By Keith Chapman – Guest Blogger
FRIDAY – 7th MAY
It’s the morning after the British General Election. We seem to have a hung parliament, whatever that means. Imagine the infighting. It’ll be like WWF without the muscles and leotards!! But will much really change? Taxes will still rise, politicians will still fiddle expenses and wear dodgy ties, and volcanoes will continue to erupt.
It’s got me thinking. If only there were a Kids’ Party! I’d vote for them.
Imagine all that cake and all those iced gem biscuits at every Party conference… all the games, the party blowers and the best bit of all… watching the kids’ programmes on the TV screen in the corner where most of the Dads would be crashed out on the sofas.
Seriously though, it’s amazing how kids do already run our lives. We do anything for them and we pander to their every whim. They change their policy every hour and we go along with it. They’re certainly smarter than we think. As makers of children’s television programmes, we ignore this fundamental fact at our peril.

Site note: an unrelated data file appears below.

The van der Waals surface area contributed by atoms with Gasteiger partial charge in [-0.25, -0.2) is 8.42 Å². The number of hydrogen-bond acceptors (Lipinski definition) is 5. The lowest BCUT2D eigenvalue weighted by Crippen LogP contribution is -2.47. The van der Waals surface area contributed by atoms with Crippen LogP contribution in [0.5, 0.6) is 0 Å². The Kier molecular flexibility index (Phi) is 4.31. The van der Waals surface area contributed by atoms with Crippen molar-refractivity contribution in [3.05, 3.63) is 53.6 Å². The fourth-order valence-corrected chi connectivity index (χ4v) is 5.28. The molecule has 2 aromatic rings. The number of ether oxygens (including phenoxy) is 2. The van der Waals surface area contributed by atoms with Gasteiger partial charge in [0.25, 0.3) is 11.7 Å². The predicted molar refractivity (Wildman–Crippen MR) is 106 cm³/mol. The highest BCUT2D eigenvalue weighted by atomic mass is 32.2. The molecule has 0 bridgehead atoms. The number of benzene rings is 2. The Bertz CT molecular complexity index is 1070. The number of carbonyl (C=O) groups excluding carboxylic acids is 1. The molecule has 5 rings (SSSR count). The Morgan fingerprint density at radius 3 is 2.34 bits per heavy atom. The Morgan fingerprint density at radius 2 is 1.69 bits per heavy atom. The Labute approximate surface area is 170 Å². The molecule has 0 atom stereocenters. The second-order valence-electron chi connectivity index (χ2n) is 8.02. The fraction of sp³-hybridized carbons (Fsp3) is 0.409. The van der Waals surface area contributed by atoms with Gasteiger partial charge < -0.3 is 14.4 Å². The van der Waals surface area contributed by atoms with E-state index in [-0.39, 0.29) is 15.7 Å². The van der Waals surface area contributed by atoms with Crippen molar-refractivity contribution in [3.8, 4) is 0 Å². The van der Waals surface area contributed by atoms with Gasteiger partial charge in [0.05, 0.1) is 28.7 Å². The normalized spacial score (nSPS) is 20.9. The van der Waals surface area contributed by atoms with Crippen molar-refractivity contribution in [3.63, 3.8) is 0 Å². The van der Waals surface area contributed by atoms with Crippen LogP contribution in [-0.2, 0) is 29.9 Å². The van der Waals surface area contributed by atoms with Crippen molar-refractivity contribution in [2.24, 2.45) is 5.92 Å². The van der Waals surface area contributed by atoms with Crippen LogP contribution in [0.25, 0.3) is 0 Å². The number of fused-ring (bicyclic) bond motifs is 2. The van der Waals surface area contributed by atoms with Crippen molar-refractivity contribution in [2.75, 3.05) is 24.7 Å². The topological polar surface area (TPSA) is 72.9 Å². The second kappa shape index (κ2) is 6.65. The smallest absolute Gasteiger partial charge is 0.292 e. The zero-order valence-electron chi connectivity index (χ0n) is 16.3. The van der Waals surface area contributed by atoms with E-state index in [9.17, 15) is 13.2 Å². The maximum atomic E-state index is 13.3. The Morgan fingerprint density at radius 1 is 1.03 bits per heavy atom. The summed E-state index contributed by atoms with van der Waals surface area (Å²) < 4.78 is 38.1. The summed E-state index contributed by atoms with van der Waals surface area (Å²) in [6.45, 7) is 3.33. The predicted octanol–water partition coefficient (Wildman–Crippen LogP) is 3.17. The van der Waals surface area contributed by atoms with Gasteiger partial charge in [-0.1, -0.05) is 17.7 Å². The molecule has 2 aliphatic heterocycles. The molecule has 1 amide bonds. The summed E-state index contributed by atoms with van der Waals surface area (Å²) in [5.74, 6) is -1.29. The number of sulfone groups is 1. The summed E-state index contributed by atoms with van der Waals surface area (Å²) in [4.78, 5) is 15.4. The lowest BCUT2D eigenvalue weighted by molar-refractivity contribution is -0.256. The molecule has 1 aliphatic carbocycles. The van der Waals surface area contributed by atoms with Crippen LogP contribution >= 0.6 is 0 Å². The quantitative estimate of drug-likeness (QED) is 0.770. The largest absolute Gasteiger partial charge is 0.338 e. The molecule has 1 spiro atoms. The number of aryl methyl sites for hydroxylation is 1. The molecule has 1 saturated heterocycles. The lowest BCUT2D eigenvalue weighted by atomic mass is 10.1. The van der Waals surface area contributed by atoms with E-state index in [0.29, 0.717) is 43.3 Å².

I remember my own son William, the eldest of our three boys, when he was three years old. My wife Kirsty had gone out leaving a plate of freshly made scones on the kitchen table. I was looking after him, trying to keep him entertained. His head came up to tabletop height but he could smell the scones. So he pulled up a chair and climbed on to take a look.
I told him they were for later, when friends were coming over for tea. He could have one then. I lifted him down and asked him what he wanted to do. “Hide and Seek!” he smiled, “Daddy go and hide!” So, like a complete idiot, I did. I hid in the sitting room behind the curtains. I shouted out, “Ready, come and find me!” Nothing happened so I called again. The minutes ticked by. William didn’t show.
I became slightly concerned and looked through the serving hatch into the kitchen. I swore. The little so-and-so had climbed onto the chair again, up onto the tabletop and was devouring the scones. His cheeks were so full of scones he looked like a giant hamster with its inflated cheeks filled with nuts.
I suddenly realized that children were much smarter than I thought.
Smarter than me, that’s for sure. If they can work out how to get rid of a dim-witted Dad, they’ll certainly tell the difference between a good TV show and a bad one. Serve them up dreary storylines or un-loveable characters and they will refuse to accept it. Offer them anything less than top class animation and superb entertainment and they will turn over to watch a show that does.
So vote for the very best for our kids. Little Airplane’s Josh Selig is signed up to that and so are we at Chapman Entertainment. You won’t be spoiling them, only giving them what we expect ourselves. And join the party!